Blood Sucking Lawyers (For Real) - Tor/Forge Blog


Blood Sucking Lawyers (For Real)

Blood Sucking Lawyers (For Real)

This Case is Gonna Kill Me Phillipa Bornikova

Written by Phillipa Bornikova

This month the first volume in my urban fantasy series, This Case is Gonna Kill Me, is going to land. Because of my training and background as a lawyer, I chose to set the action in an up-scale vampire-run law firm in New York. It’s an ideal setting to use to begin exploring questions about how the levers of power would be affected if vampires, werewolves, and other supernatural creatures were actually in the world.

To further complicate power dynamics, I decided that there would be no female supernaturals. For reasons that go to the main plot—and I won’t get into here—it’s punishable by death for a vampire or a werewolf to turn a woman into one of their kind.

While the idea started as a plot device, I quickly realized that it allowed me to also explore issues of gender politics in workplaces, and differences in how men and women access power. I practiced law for about three years, and I was considered an oddity. Male lawyers literally came in from other firms to look at me, but that was some time ago, and I hope things have changed. There are a lot more women lawyers now.

After I walked away from the practice of law I began writing books, and then Hollywood called. I have written for both television and feature films. Despite Hollywood’s so-called liberal slant the town is not that open to allowing women access to positions of power. Female writers tended to end up on “soft” shows like Dr. Quinn or Touched By An Angel.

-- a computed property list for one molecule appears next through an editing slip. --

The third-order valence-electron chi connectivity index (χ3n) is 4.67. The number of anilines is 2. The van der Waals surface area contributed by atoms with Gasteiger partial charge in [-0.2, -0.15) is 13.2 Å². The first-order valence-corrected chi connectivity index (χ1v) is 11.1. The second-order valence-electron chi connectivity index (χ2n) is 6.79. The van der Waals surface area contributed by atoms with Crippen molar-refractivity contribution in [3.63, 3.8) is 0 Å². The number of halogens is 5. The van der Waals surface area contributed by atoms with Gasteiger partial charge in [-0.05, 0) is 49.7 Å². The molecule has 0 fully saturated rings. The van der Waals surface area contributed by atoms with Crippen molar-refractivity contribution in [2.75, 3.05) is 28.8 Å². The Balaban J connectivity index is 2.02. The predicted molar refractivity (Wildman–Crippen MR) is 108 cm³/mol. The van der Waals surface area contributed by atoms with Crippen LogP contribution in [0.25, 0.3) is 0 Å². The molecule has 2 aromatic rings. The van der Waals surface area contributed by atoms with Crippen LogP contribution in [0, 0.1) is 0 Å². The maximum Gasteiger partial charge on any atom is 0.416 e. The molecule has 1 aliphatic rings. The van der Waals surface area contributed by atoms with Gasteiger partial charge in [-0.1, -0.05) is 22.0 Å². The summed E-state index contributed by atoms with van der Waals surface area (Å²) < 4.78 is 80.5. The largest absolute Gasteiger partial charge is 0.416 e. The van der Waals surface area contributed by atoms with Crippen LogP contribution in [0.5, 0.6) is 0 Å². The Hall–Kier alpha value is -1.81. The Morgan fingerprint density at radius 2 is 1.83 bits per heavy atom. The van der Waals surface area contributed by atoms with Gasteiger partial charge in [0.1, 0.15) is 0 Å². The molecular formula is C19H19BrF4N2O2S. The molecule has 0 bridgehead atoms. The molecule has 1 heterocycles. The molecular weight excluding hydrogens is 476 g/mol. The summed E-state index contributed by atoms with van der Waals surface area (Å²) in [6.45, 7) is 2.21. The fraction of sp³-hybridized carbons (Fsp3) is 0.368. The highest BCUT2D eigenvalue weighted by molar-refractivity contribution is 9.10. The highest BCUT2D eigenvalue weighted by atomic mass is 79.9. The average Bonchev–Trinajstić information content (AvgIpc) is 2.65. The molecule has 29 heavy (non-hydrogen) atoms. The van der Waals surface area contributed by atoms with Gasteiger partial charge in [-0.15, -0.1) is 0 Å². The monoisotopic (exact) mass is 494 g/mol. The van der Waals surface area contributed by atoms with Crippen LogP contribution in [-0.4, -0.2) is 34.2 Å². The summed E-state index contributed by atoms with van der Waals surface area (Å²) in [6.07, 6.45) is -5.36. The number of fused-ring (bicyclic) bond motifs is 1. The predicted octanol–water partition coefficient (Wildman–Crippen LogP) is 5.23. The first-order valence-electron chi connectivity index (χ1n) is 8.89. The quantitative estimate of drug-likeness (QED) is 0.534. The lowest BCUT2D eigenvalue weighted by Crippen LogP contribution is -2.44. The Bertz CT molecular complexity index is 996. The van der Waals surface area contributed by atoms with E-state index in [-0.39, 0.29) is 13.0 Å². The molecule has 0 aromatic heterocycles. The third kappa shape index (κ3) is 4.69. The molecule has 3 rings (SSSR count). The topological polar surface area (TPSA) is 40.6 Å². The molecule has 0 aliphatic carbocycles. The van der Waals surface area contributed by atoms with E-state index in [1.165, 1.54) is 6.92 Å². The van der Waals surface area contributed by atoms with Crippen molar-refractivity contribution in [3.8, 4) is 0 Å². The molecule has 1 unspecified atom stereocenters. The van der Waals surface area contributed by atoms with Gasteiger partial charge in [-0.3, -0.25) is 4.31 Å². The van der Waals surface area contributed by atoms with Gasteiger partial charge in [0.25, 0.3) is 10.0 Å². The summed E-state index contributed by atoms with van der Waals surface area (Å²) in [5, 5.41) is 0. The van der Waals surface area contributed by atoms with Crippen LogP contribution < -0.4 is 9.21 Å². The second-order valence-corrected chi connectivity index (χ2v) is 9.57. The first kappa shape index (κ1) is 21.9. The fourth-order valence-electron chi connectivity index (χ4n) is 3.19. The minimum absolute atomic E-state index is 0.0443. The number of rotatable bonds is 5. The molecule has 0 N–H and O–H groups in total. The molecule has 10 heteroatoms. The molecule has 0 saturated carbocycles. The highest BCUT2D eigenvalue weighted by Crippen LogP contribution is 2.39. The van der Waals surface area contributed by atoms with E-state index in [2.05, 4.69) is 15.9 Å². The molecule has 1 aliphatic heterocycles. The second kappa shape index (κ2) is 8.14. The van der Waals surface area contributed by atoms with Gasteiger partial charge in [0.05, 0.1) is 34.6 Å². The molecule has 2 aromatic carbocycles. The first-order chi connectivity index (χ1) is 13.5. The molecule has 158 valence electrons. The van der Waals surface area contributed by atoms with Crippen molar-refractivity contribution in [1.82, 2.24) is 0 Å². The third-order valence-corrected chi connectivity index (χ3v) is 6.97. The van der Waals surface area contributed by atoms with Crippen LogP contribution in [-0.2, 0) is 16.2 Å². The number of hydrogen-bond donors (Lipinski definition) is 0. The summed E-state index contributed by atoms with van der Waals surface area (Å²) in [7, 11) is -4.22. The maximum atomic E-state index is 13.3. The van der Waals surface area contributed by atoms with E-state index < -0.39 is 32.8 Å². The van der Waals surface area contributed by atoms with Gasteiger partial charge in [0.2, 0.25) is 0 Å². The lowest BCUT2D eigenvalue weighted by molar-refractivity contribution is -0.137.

During my time in L.A., both when I was being tagged as a potential creator of television shows, and when I was a show runner, I learned that many of the decisions that affect what ends up on TV were being made at a very famous Tuesday night poker game. Players included some of the top network executives and show runners in the industry. Needless to say, there were no girls invited into that exclusive club.

Deals also got made and information exchanged in exclusive foursomes on golf courses scattered around the town. When I asked about getting into one of these I was told by a writer/producer friend— “Hey, that would be great, you can hook up with the girls,” suggesting that I play a round with the wives of the executives and producers. I’m sure these were lovely and talented women, but I needed to be where conversations about the industry were taking place.

While I was certainly literalizing the metaphor when it came to blood-sucking lawyers, I was also using a dramatic device to highlight how women can be subtly closed out of the top tiers of power. It’s no longer as bald and naked as hearing it openly said, “But women can’t be doctors, lawyers, astronauts, and so on,” but an air of “no girls in the club house” still permeates the workplace. It’s more insidious and harder to combat, but it still exists. By personifying these tendencies in mythological creatures, I could bring them to the fore in a more graceful way. And of course my heroine has the power to kick down the doors and upset the status quo. Not just because she has a plot device power but because she’s a very smart, very savvy attorney who can hold her own against the big boys.


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